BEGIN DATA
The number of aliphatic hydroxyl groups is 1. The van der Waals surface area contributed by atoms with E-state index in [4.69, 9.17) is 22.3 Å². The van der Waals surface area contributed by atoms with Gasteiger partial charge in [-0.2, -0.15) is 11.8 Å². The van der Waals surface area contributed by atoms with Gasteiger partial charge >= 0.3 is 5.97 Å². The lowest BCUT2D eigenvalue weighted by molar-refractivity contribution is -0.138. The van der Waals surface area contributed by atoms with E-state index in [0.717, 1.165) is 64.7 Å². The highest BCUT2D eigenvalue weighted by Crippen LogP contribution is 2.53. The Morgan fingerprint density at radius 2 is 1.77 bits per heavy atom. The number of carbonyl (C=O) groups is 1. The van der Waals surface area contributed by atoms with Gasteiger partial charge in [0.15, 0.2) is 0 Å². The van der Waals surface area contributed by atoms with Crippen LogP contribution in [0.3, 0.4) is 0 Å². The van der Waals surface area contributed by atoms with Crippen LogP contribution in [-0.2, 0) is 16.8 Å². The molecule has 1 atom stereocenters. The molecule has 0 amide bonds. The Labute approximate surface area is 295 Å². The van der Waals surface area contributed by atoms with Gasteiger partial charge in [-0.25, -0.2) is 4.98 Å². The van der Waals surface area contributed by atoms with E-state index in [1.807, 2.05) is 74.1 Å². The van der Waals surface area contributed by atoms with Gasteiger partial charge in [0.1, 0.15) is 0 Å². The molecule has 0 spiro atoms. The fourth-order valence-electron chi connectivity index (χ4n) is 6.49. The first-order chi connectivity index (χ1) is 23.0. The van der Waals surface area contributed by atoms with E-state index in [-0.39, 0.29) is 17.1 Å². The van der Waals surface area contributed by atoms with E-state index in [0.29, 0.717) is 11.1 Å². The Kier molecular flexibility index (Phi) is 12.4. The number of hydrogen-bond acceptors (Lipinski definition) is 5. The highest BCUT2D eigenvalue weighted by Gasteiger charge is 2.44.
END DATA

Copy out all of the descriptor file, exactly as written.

The number of aliphatic hydroxyl groups is 1. The van der Waals surface area contributed by atoms with E-state index in [4.69, 9.17) is 22.3 Å². The van der Waals surface area contributed by atoms with Gasteiger partial charge in [-0.2, -0.15) is 11.8 Å². The van der Waals surface area contributed by atoms with Gasteiger partial charge >= 0.3 is 5.97 Å². The lowest BCUT2D eigenvalue weighted by molar-refractivity contribution is -0.138. The van der Waals surface area contributed by atoms with E-state index in [0.717, 1.165) is 64.7 Å². The highest BCUT2D eigenvalue weighted by Crippen LogP contribution is 2.53. The Morgan fingerprint density at radius 2 is 1.77 bits per heavy atom. The number of carbonyl (C=O) groups is 1. The van der Waals surface area contributed by atoms with Gasteiger partial charge in [0.15, 0.2) is 0 Å². The van der Waals surface area contributed by atoms with Crippen LogP contribution in [0.3, 0.4) is 0 Å². The van der Waals surface area contributed by atoms with Crippen LogP contribution in [-0.2, 0) is 16.8 Å². The molecule has 1 atom stereocenters. The molecule has 0 amide bonds. The Labute approximate surface area is 295 Å². The van der Waals surface area contributed by atoms with Gasteiger partial charge in [-0.25, -0.2) is 4.98 Å². The van der Waals surface area contributed by atoms with E-state index in [1.807, 2.05) is 74.1 Å². The van der Waals surface area contributed by atoms with Gasteiger partial charge in [0.1, 0.15) is 0 Å². The molecule has 0 spiro atoms. The fourth-order valence-electron chi connectivity index (χ4n) is 6.49. The first-order chi connectivity index (χ1) is 23.0. The van der Waals surface area contributed by atoms with E-state index in [-0.39, 0.29) is 17.1 Å². The van der Waals surface area contributed by atoms with E-state index in [0.29, 0.717) is 11.1 Å². The Kier molecular flexibility index (Phi) is 12.4. The number of hydrogen-bond acceptors (Lipinski definition) is 5. The highest BCUT2D eigenvalue weighted by Gasteiger charge is 2.44.